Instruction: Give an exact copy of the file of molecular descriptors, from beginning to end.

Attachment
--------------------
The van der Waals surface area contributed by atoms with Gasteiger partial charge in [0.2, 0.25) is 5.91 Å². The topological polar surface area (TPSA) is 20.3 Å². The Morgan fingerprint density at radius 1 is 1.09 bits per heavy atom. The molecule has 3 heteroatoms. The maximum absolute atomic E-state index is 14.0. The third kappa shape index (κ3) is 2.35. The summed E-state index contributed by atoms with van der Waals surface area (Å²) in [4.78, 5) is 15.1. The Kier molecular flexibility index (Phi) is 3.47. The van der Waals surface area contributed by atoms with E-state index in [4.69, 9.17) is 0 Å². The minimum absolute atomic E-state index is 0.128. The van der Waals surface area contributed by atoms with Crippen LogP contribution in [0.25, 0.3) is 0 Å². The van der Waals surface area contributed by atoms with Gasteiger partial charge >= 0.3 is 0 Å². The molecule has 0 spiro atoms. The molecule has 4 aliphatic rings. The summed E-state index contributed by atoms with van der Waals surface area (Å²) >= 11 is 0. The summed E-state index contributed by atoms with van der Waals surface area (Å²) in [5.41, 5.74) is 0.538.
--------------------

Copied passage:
The van der Waals surface area contributed by atoms with Gasteiger partial charge in [0.2, 0.25) is 5.91 Å². The topological polar surface area (TPSA) is 20.3 Å². The Morgan fingerprint density at radius 1 is 1.09 bits per heavy atom. The molecule has 3 heteroatoms. The maximum absolute atomic E-state index is 14.0. The third kappa shape index (κ3) is 2.35. The summed E-state index contributed by atoms with van der Waals surface area (Å²) in [4.78, 5) is 15.1. The Kier molecular flexibility index (Phi) is 3.47. The van der Waals surface area contributed by atoms with E-state index in [4.69, 9.17) is 0 Å². The minimum absolute atomic E-state index is 0.128. The van der Waals surface area contributed by atoms with Crippen LogP contribution in [0.25, 0.3) is 0 Å². The van der Waals surface area contributed by atoms with Gasteiger partial charge >= 0.3 is 0 Å². The molecule has 0 spiro atoms. The molecule has 4 aliphatic rings. The summed E-state index contributed by atoms with van der Waals surface area (Å²) >= 11 is 0. The summed E-state index contributed by atoms with van der Waals surface area (Å²) in [5.41, 5.74) is 0.538.